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Having A Medical Test?

Posted by medconsumers on September 1, 2008

Ask Questions and Don’t Forget to Get the Results

Numerous mistakes are made all along the way once the primary care doctor orders a test, according to a new survey of eight family medicine practices. The wrong test is ordered; the test is incorrectly administered; incomplete results are conveyed to the doctor; and the results are not reported to the patient. These are a few of the errors reported in this survey that allowed 243 doctors and their staff to report their experiences anonymously.

The research team, led by J. Hickner of the University of Chicago Pritzker School of Medicine, set out to learn the most common testing errors and how often they harm patients There was no attempt to determine the total incidence of testing errors.

The findings were published in the journal Quality and Safety in Health Care. Either not ordering a test or ordering the wrong test accounted for nearly 13% of the errors reported in the survey. In about 18% of the reported errors, the correct test was ordered but not administered properly. The most common type of error (25%) involved delays in getting results from the lab, especially in practices that use a high number of different labs and in practices that have poor follow-up systems.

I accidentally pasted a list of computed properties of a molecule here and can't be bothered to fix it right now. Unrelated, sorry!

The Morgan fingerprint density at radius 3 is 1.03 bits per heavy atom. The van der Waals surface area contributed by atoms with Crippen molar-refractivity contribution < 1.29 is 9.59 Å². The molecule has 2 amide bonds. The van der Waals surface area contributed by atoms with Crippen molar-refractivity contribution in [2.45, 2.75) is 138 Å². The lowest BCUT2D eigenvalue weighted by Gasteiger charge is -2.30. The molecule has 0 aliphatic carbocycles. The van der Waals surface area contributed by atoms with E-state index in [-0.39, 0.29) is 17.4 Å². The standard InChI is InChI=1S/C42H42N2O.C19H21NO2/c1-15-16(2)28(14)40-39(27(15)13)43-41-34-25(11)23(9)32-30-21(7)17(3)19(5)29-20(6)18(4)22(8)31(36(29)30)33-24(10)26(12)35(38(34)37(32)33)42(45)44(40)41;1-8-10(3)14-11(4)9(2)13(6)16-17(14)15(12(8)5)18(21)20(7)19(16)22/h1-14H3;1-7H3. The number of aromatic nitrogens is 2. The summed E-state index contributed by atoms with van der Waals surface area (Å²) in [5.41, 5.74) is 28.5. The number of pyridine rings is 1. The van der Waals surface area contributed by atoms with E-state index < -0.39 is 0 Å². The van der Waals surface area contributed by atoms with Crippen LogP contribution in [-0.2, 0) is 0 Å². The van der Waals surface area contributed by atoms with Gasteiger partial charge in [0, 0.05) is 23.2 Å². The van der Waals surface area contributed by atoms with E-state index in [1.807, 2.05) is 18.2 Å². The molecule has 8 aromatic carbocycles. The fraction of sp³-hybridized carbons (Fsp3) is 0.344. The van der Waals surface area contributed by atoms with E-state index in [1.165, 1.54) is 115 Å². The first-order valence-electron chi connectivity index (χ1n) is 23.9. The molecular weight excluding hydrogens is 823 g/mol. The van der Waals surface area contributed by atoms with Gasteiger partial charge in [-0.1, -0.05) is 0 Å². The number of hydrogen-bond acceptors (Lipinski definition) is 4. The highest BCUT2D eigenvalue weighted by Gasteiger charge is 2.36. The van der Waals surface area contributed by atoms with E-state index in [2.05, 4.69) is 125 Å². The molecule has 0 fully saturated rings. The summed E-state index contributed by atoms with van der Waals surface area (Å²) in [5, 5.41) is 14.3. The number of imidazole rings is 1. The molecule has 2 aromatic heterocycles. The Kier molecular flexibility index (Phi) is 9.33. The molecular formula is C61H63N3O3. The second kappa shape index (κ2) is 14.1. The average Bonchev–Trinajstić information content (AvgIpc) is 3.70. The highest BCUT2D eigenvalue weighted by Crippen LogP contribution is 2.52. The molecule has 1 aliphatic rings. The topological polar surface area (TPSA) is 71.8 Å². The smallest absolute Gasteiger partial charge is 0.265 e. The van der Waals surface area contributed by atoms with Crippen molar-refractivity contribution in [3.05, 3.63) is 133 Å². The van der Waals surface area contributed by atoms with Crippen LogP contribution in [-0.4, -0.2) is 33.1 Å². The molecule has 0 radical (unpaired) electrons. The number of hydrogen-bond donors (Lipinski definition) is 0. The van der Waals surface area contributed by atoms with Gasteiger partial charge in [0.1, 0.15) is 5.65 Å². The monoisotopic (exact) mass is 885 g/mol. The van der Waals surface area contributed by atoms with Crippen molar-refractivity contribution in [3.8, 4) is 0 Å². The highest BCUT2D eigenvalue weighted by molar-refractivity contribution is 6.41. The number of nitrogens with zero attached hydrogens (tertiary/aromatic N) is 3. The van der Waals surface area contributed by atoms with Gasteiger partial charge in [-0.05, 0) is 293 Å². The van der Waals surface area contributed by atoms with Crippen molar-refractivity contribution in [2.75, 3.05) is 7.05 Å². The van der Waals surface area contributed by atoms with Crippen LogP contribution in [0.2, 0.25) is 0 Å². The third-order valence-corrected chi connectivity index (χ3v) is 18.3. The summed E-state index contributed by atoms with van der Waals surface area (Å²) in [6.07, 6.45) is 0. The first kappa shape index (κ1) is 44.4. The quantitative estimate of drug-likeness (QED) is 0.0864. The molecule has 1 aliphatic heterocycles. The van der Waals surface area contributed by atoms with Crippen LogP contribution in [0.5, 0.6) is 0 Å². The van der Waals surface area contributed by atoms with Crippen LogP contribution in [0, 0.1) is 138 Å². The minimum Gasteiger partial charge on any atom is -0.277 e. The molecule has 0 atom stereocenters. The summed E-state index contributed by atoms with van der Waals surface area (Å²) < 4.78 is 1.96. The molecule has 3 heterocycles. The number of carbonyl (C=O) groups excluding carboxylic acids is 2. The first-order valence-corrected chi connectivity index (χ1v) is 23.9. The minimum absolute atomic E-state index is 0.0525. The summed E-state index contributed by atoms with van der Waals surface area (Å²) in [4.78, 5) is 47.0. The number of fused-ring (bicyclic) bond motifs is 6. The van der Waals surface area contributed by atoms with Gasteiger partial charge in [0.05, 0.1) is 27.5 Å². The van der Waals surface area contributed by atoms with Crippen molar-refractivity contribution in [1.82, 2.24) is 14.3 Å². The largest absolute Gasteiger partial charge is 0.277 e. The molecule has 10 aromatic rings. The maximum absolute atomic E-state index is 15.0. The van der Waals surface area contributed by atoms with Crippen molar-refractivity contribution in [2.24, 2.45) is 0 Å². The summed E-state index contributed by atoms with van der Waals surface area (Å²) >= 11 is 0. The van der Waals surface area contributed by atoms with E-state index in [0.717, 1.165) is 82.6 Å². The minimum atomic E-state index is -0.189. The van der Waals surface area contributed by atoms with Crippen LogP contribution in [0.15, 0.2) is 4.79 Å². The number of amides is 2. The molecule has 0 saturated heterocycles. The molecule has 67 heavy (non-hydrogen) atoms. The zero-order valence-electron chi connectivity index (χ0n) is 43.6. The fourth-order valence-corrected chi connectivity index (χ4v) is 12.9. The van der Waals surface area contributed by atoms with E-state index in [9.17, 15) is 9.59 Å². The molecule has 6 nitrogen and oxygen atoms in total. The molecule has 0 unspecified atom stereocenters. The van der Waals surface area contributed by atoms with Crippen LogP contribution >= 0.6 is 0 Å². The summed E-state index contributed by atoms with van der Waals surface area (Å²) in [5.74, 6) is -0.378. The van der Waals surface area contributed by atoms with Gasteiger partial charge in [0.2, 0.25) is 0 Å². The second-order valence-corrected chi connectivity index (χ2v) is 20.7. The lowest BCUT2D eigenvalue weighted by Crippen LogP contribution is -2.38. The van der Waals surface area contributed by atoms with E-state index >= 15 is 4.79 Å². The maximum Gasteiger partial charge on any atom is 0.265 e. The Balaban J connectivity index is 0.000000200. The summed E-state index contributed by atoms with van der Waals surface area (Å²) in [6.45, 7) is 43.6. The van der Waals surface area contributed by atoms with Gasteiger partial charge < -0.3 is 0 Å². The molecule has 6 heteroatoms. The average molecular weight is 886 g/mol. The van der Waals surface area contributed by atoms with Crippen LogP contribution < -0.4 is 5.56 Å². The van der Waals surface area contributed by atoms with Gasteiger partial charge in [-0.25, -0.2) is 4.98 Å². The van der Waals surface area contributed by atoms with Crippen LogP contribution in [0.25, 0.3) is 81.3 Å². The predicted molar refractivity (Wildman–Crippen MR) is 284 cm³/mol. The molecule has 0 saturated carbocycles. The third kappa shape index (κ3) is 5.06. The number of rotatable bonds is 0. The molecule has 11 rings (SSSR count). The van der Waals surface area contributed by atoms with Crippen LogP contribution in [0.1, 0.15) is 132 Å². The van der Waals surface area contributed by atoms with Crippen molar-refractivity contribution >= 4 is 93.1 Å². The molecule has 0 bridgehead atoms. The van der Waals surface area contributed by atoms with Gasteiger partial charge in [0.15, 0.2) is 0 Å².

Patients were unharmed by 54% of errors, but 18% did result in harm. Worse, “harm status” was unknown for 28%. “Minority patients were more likely than white, non-Hispanic patients to suffer adverse consequences or harm,” wrote Hickner and colleagues.

Bottom Line:

Always ask what the test is for and its estimated rate of accuracy. Don’t assume that “no news is good news.” Always call for an explanation of your test results. Better yet, request a copy for your files.

Maryann Napoli, Center for Medical Consumers ©
September 2008

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